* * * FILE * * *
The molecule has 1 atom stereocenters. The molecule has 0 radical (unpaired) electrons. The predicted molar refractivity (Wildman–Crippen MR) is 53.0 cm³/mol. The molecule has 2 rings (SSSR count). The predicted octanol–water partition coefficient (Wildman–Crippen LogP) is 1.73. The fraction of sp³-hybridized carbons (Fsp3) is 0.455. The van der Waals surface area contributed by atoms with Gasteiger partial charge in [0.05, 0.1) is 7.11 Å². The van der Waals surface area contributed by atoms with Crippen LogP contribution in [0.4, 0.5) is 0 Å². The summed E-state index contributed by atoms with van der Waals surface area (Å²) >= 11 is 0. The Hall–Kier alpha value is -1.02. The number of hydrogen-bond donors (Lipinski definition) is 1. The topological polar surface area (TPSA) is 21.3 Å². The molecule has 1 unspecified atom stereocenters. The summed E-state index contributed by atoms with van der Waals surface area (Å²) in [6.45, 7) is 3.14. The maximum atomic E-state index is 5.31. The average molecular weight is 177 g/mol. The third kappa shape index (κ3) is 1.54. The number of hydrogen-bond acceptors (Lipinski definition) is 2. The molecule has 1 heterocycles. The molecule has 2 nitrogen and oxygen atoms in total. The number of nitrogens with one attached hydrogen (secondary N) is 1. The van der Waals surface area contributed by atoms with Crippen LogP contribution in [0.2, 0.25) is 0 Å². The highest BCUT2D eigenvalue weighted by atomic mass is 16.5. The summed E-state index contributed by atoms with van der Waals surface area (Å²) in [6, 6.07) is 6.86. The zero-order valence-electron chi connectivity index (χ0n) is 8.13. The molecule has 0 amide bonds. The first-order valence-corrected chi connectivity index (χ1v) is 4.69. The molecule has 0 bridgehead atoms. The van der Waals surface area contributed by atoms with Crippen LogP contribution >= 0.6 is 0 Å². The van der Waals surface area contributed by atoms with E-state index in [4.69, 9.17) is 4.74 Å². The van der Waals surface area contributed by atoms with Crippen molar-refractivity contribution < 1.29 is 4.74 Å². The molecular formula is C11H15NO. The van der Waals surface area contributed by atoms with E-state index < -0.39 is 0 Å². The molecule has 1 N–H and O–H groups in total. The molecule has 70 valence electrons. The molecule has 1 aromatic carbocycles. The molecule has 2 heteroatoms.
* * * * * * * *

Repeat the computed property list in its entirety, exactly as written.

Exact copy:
The molecule has 1 atom stereocenters. The molecule has 0 radical (unpaired) electrons. The predicted molar refractivity (Wildman–Crippen MR) is 53.0 cm³/mol. The molecule has 2 rings (SSSR count). The predicted octanol–water partition coefficient (Wildman–Crippen LogP) is 1.73. The fraction of sp³-hybridized carbons (Fsp3) is 0.455. The van der Waals surface area contributed by atoms with Gasteiger partial charge in [0.05, 0.1) is 7.11 Å². The van der Waals surface area contributed by atoms with Crippen LogP contribution in [0.4, 0.5) is 0 Å². The summed E-state index contributed by atoms with van der Waals surface area (Å²) >= 11 is 0. The Hall–Kier alpha value is -1.02. The number of hydrogen-bond donors (Lipinski definition) is 1. The topological polar surface area (TPSA) is 21.3 Å². The molecule has 1 unspecified atom stereocenters. The summed E-state index contributed by atoms with van der Waals surface area (Å²) in [6.45, 7) is 3.14. The maximum atomic E-state index is 5.31. The average molecular weight is 177 g/mol. The third kappa shape index (κ3) is 1.54. The number of hydrogen-bond acceptors (Lipinski definition) is 2. The molecule has 1 heterocycles. The molecule has 2 nitrogen and oxygen atoms in total. The number of nitrogens with one attached hydrogen (secondary N) is 1. The van der Waals surface area contributed by atoms with Crippen LogP contribution in [0.2, 0.25) is 0 Å². The highest BCUT2D eigenvalue weighted by atomic mass is 16.5. The summed E-state index contributed by atoms with van der Waals surface area (Å²) in [6, 6.07) is 6.86. The zero-order valence-electron chi connectivity index (χ0n) is 8.13. The molecule has 0 amide bonds. The first-order valence-corrected chi connectivity index (χ1v) is 4.69. The molecule has 0 bridgehead atoms. The van der Waals surface area contributed by atoms with Crippen LogP contribution >= 0.6 is 0 Å². The van der Waals surface area contributed by atoms with E-state index in [4.69, 9.17) is 4.74 Å². The van der Waals surface area contributed by atoms with Crippen molar-refractivity contribution < 1.29 is 4.74 Å². The molecular formula is C11H15NO. The van der Waals surface area contributed by atoms with E-state index < -0.39 is 0 Å². The molecule has 1 N–H and O–H groups in total. The molecule has 70 valence electrons. The molecule has 1 aromatic carbocycles. The molecule has 2 heteroatoms.